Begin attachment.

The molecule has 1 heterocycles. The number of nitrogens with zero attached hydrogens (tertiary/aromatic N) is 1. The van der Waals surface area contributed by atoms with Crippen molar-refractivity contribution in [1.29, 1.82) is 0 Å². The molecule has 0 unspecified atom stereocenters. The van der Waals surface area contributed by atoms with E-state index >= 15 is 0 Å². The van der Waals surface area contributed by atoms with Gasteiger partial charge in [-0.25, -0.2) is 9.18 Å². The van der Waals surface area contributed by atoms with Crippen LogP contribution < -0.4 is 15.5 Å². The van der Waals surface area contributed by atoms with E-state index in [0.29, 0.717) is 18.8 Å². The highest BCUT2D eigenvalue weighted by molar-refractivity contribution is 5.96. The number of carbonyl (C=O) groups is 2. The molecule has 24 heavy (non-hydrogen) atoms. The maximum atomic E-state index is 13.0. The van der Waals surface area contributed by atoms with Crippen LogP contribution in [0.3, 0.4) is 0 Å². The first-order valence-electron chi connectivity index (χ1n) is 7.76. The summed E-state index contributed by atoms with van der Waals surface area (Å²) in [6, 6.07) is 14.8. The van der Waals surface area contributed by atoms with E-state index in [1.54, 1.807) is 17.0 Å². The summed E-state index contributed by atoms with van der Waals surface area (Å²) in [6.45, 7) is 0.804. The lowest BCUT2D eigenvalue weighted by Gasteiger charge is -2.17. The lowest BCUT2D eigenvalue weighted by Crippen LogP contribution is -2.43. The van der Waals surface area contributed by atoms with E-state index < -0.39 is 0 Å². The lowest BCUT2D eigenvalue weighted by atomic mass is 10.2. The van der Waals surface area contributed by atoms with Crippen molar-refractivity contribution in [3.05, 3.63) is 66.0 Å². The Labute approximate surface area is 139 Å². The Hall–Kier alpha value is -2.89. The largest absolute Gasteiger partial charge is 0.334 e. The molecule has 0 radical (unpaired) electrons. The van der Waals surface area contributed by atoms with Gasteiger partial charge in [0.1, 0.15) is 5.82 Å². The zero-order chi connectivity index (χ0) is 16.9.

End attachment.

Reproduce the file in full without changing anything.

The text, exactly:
The molecule has 1 heterocycles. The number of nitrogens with zero attached hydrogens (tertiary/aromatic N) is 1. The van der Waals surface area contributed by atoms with Crippen molar-refractivity contribution in [1.29, 1.82) is 0 Å². The molecule has 0 unspecified atom stereocenters. The van der Waals surface area contributed by atoms with E-state index >= 15 is 0 Å². The van der Waals surface area contributed by atoms with Gasteiger partial charge in [-0.25, -0.2) is 9.18 Å². The van der Waals surface area contributed by atoms with Crippen LogP contribution < -0.4 is 15.5 Å². The van der Waals surface area contributed by atoms with E-state index in [0.29, 0.717) is 18.8 Å². The highest BCUT2D eigenvalue weighted by molar-refractivity contribution is 5.96. The number of carbonyl (C=O) groups is 2. The molecule has 24 heavy (non-hydrogen) atoms. The maximum atomic E-state index is 13.0. The van der Waals surface area contributed by atoms with Crippen LogP contribution in [0.3, 0.4) is 0 Å². The first-order valence-electron chi connectivity index (χ1n) is 7.76. The summed E-state index contributed by atoms with van der Waals surface area (Å²) in [6, 6.07) is 14.8. The van der Waals surface area contributed by atoms with E-state index in [1.54, 1.807) is 17.0 Å². The summed E-state index contributed by atoms with van der Waals surface area (Å²) in [6.45, 7) is 0.804. The lowest BCUT2D eigenvalue weighted by Gasteiger charge is -2.17. The lowest BCUT2D eigenvalue weighted by Crippen LogP contribution is -2.43. The van der Waals surface area contributed by atoms with E-state index < -0.39 is 0 Å². The lowest BCUT2D eigenvalue weighted by atomic mass is 10.2. The van der Waals surface area contributed by atoms with Crippen molar-refractivity contribution in [3.05, 3.63) is 66.0 Å². The Labute approximate surface area is 139 Å². The Hall–Kier alpha value is -2.89. The largest absolute Gasteiger partial charge is 0.334 e. The molecule has 0 radical (unpaired) electrons. The van der Waals surface area contributed by atoms with Gasteiger partial charge in [0.1, 0.15) is 5.82 Å². The zero-order chi connectivity index (χ0) is 16.9.